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Isolated Hepatic Perfusion with 200 mg Melphalan for Advanced Noncolorectal Liver Metastases

  • Liselot B. J. van IerselEmail author
  • Ellen J. Hoekman
  • Hans Gelderblom
  • Alexander L. Vahrmeijer
  • Els L. van Persijn van Meerten
  • Fred G. J. Tijl
  • Henk H. Hartgrink
  • Peter J. K. Kuppen
  • Johan W. R. Nortier
  • Rob A. E. M. Tollenaar
  • Cornelis J. H. van de Velde
Open Access
Gastrointestinal Oncology

Abstract

Purpose

The liver is one of the most common sites for metastatic solid tumors. If the liver is the only site of metastatic disease, regional treatment options can offer the benefit of high local exposure with limited systemic toxicity, especially for patients without (further) systemic treatment options. We report the results of our experience with isolated hepatic perfusion (IHP) in patients with isolated liver metastases from a variety of primary tumors.

Patients and Methods

Nineteen patients with isolated unresectable liver metastases from a variety of tumors (13 uveal melanomas, 2 neuroendocrine carcinomas, 2 gastrointestinal stromal tumors, 1 hepatocellular carcinoma, and 1 high-grade sarcoma) were treated with a 60-min IHP using 200 mg melphalan. Patients were monitored for toxicity, response according to response evaluation criteria in solid tumors (RECIST) criteria, and survival.

Results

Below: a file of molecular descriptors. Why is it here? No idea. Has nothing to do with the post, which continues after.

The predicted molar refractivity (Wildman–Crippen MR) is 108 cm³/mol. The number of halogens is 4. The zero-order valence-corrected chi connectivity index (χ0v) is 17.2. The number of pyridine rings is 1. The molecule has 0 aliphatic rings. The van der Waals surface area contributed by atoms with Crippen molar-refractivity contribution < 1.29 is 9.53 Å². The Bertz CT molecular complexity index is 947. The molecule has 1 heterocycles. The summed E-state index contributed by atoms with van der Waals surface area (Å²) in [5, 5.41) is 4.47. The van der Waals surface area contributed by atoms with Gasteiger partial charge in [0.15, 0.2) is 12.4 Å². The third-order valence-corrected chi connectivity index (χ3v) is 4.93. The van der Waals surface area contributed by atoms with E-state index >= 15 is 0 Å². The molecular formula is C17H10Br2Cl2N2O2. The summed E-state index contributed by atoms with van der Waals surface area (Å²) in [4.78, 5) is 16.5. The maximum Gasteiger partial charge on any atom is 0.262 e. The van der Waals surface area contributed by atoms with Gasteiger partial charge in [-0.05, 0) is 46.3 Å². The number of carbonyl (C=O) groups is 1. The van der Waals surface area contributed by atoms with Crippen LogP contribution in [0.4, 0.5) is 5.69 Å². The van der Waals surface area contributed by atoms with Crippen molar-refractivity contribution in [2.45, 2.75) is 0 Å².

One melanoma patient was not perfused due to insufficient isolation of the liver. There was no treatment-related mortality. Reversible grade 3 or 4 hepatoxicity occurred in 10 (56%) patients, while veno-occlusive disease occurred in 4 (22%) patients. Of the 12 uveal melanoma patients who were perfused, 4 (33%) patients had a partial hepatic response, 6 (50%) patients had stable hepatic disease, and 2 (17%) patients were immediately progressive. Median disease-free survival was 6.6 months with a median overall survival of 10.0 months. Fifty percent of other primary tumors showed at least partial remission, including one complete remission in a high-grade sarcoma patient.

Conclusion

IHP with melphalan shows activity in patients with liver metastases from a variety of primary tumors, but other or additional drugs may improve therapeutic outcome.

Keywords

Isolated hepatic perfusion Liver metastases Melphalan Uveal melanoma